Place-making, the River Lee, Public Amenities and the OPW

 

The OPW (Offfice of Public Works) has recently agreed to re-examine the cost of building a tidal barrage as it finalises the design of Cork’s €140m flood defence scheme. Originally, the OPW dismissed the tidal barrier on the River Lee for cost reasons. Over the past six months, there has been strong opposition to the OPW plan to build 5.7km of walls around Cork city to prevent flooding. It has been opposed by a campaign group called Save Cork City, climate change expert Prof Devoy, economist Dr Declan Jordan, Michael Martin TD, former green party TD and Senator Dan Boyle and many city centre business owners and 1,250 submissions have been received from the public on the initial design. The reasons for opposition are broadly that it will not work in preventing flooding and also the intended building of walls will destroy the cultural relationship Cork people have with the river.

 

The OPW plan has struck a chord with the Cork people and that is their connection to the River Lee. The River Lee is part of the identity of Cork people and it is a significant symbol of ‘sense of place’. It has shaped the social and cultural character of Cork as a place for living and working and has shaped the history of economic activity that has taken place in Cork.

 

The famous urban economist Jane Jacobs advocated a place-based, community-centred approach to urban planning recognising that towns and cities were more than a collection of buildings, roads and infrastructure, but a backdrop to our everyday life and experience. This backdrop can be instrumental as a source of creativity and innovation. Richard Florida (a leading author on economic competitiveness) stressed the important relationship between culture, creativity, entrepreneurship and innovation.  Recently, the European Commission, in its  EU-wide ‘Cultural and Creative Cities Monitor’ ranked Cork (in the small to medium sized cities group) first for “cultural vibrancy”, as well as listing Cork in the top eight ideal cultural and creative cities alongside the likes of Paris and Eindhoven. In 2009, Cork was included in the Lonely Planet’s top 10 ‘Best in travel 2010’. The guide described Cork as being ‘at the top of its game: sophisticated, vibrant and diverse’. This matters to our pockets because standards of living and more jobs are found in the top-scoring Cultural and Creative Cities. This suggests that culture and creativity and economic and social prosperity drive one another and thus mutually reinforce one another.

 

So a major question from an economics perspective about the River Lee OPW plan is what effect will it have on the cultural and creative vibrancy of the city? Will the higher walls make the city less attractive and in turn affect the tourism industry? How many songs, poems, stories, pieces of art have been inspired by the River Lee? Our cultural connection with the GAA and ‘the banks of our own lovely Lee’ is long and deep. And our connection with the river as a source of inspiration should not be underestimated. The European Commission’s cultural and creative cities monitor project was initiated to firmly establish the importance of culture and creativity among the public and engage policymakers and other stakeholders in targeted policy design and investment plans. Essential to this is that the economy of the city is aligned with their historical and cultural identities and empowers culturally diverse people as agents of innovation and entrepreneurship. Cultural and Creative Cities are expected to promote a model of harmonious urban development and wellbeing which is sustainable for both present and future generations. Do you think the OPW plan is consistent with achieving this goal?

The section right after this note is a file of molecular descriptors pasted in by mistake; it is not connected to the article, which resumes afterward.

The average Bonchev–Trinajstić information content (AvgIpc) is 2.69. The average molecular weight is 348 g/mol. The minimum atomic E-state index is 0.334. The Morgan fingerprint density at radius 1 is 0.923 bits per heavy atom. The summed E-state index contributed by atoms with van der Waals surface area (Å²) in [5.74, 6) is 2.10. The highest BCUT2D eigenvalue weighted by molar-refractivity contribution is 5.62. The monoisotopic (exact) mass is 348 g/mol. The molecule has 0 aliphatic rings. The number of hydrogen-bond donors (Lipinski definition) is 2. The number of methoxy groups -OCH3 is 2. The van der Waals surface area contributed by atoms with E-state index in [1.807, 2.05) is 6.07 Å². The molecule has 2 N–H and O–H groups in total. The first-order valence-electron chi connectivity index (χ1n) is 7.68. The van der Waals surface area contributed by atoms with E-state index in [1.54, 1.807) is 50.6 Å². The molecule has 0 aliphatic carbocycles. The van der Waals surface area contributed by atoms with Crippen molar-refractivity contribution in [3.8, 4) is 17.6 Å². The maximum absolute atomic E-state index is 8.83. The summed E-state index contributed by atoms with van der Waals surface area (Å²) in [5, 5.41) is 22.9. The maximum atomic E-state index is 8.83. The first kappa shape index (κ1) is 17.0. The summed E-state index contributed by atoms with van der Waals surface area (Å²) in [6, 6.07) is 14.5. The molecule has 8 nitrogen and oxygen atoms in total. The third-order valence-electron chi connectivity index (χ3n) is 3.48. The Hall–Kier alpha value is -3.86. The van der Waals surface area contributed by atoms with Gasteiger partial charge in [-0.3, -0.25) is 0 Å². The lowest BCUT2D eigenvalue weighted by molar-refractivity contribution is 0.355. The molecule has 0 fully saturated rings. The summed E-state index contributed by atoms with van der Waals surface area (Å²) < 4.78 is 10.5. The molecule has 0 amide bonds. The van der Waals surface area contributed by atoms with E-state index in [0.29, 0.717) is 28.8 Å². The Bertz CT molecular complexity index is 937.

Also what about the benefits to our quality of life. When you are sitting on Grand Parade enjoying a coffee or a drink – does the view of the river improve your experience and in turn increase your well-being? What about when you go for a walk in Fitzgerald Park – do you enjoy having a view of the river? These are all ‘soft’ and ‘fluffy’ implications, and in some ways intangible effects, but it’s likely that it matters. We pay a premium on houses with a good view. Restaurants and bars sometimes are popular largely because of the scenic environment in which they are located. Many places along the River Lee are for public use. These public spaces provide enjoyment that enhances our well-being. What price do you put on the non-market goods of our rivers (such as the Lee and Owenabue), beaches (such as Mrytleville and Fountainstown and Rocky Bay), our public walks (along Carrigaline-Crosshaven, Passage-Rochestown) our harbour and nice scenery in the Cork area? Has the OPW asked you this? In economics, we call this the public’s willingness to pay (WTP) for a public good. Perhaps, we should start using this concept to determine what changes should be made in our communities when it comes to protecting our public

amenities.

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Cork, Ireland

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©2017 by Frank Crowley.

'A good city is like a good party. People don't want to leave early.'

'First Life, then spaces, then buildings, the other way around never works' 

 

Jan Gehl